“They are definitely looking into this but it doesn’t mean that they will do it,” said one source close to the department, who asked not to be identified. Another source confirmed Ottawa is continuing to look at possibilities for increasing the down payment.

A source with the Department of Finance denied the government is considering any changes to the minimum down payment.

But any inclination to intervene in an already frothy urban housing market can only have intensified after the Bank of Canada announced Wednesday it would lower its benchmark overnight lending rate to 0.5 per cent, leading three major banks to cut consumer rates. Observers have warned that this will only further fuel rising home prices and sales.

housing.jpg

Tyler Anderson/National PostAny inclination to intervene in an already frothy urban housing market can only have intensified after the Bank of Canada announced Wednesday it would lower its benchmark overnight lending rate to 0.5 per cent.
Lowering the overnight lending rate is likely to lead in reductions to the prime lending rate used by consumers with floating-rate debt. TD Bank was the first out of the gate Wednesday to lower its prime lending rate, cutting it by 10 basis points to 2.75 per cent. Royal Bank went even lower on Wednesday night, cutting its prime rate to 2.7 per cent. Some financial institutions had already been offering variable-rate loans tied to prime for under two per cent.


Phil Soper, chief executive of Royal LePage Real Estate Services Inc., said the rate cut will probably be good news for the real estate industry and increase house prices in the short-term. “People don’t buy homes based on sticker price, they buy homes based on carrying costs. When carrying costs are lower, they acquire more home,” he said. But, in the long term, he is still worried about an overheated market and the potential for a correction.

Still, the industry has insisted there is no upside to increasing minimum down payments. It has long maintained that would have a disastrous effect on some people who struggle to get together enough money to buy into Canada’s hottest markets.

“The challenge with further restrictions is they impact the first-time home buyer which really isn’t the issue here. They’re not the ones buying detached homes worth more than $1 million,” Soper said.

One scenario being looked at by the government contemplates an increase in the down payment only beyond a certain high-price threshold — a move clearly aimed at Toronto and Vancouver where prices have skewed the national average.

Without explicitly saying so, Ottawa has previously targeted the country’s more expensive markets by tightening up lending rules across the country, and Canada Mortgage and Housing Corp., the Crown corporation that controls a majority of the mortgage default insurance loans, will not back loans for homes worth more than $1 million.

The government has also tightened rules on mortgage amortization lengths. Once as long as 40 years, amortization lengths were lowered in three stages from 35, to 30 to the current 25.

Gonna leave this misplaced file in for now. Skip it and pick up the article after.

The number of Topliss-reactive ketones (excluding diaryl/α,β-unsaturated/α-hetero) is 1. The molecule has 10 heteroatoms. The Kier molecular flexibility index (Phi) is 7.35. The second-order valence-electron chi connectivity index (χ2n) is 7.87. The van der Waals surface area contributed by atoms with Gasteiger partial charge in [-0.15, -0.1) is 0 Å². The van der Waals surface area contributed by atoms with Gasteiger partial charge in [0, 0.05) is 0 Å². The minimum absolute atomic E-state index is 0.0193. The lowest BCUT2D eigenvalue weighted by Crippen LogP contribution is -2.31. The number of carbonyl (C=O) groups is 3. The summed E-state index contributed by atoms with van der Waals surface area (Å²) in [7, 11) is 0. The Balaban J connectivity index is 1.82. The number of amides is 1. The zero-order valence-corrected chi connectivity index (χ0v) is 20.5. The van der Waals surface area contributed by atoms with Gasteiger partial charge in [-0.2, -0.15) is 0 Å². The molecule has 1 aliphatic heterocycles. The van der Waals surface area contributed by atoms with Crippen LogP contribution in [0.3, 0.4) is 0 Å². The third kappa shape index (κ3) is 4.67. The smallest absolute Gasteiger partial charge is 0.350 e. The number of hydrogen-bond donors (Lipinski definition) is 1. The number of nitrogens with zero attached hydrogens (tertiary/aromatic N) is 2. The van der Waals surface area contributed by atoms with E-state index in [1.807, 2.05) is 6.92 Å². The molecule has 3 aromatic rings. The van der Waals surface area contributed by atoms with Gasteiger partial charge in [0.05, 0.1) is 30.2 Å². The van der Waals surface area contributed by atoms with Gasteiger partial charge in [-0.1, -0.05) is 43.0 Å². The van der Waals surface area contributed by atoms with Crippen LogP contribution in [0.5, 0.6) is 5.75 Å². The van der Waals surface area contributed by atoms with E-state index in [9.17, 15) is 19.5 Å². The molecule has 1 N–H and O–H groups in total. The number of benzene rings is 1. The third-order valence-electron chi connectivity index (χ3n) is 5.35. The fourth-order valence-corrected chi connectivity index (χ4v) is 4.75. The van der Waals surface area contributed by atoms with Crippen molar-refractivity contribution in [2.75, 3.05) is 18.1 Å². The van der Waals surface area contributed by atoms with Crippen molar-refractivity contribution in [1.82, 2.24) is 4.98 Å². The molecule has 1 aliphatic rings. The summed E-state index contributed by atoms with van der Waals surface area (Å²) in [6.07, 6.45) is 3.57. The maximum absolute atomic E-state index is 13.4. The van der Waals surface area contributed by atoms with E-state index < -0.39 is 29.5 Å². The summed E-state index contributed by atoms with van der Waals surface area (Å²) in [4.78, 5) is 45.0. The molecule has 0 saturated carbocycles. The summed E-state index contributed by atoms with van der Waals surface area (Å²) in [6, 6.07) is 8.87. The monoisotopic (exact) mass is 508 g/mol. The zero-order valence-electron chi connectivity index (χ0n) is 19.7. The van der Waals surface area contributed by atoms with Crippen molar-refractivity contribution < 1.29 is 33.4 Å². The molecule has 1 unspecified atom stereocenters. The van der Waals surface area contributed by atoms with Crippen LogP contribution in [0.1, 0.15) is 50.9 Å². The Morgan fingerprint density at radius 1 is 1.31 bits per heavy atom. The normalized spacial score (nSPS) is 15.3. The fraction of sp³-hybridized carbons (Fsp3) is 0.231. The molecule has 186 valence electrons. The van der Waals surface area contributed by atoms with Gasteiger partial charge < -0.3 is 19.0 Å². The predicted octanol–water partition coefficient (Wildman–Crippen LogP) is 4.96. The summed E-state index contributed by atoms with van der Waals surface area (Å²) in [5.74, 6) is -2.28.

As part of its study, the Finance Department is also considering a maximum 20-year amortization on a mortgage. Longer amortization lengths allow consumers to get a lower monthly payment and therefore qualify for more debt.

Consumers were once able to borrow with zero money down, but current federal rules require a minimum down payment of five per cent in order to get CMHC’s mortgage default insurance, backed by the government. The cost of that insurance can be tacked onto the mortgage itself, which effectively leaves a consumer with a debt position equal to almost 98 per cent of the value of their homes.

The Canadian Real Estate Association said Wednesday the average price of a home sold in June across the country rose 9.6 per cent from a year ago to $453,560. But stripping out the Vancouver and Toronto statistics, the year over year price gains were just 3.1 per cent nationally.
 
I'm torn on which side I stand with regards to mortgage rules.

I've always advocated increasing the minimum down payment required, to the range of about 20%, but acknowledging that the down payment tends to be the biggest hurdle for first time home buyers, a minimum 20% down payment in conjunction with the increasing market prices and increasing price-to-income levels, would make home ownership virtually impossible for a large majority of people in the city.

On the flipside, maintaining near zero minimum down payment and longer amortization periods will simply enable further debt accumulation.
 
I'm torn on which side I stand with regards to mortgage rules.

I've always advocated increasing the minimum down payment required, to the range of about 20%, but acknowledging that the down payment tends to be the biggest hurdle for first time home buyers, a minimum 20% down payment in conjunction with the increasing market prices and increasing price-to-income levels, would make home ownership virtually impossible for a large majority of people in the city.

On the flipside, maintaining near zero minimum down payment and longer amortization periods will simply enable further debt accumulation.

If you can't save a 20% down payment, can you really afford the house?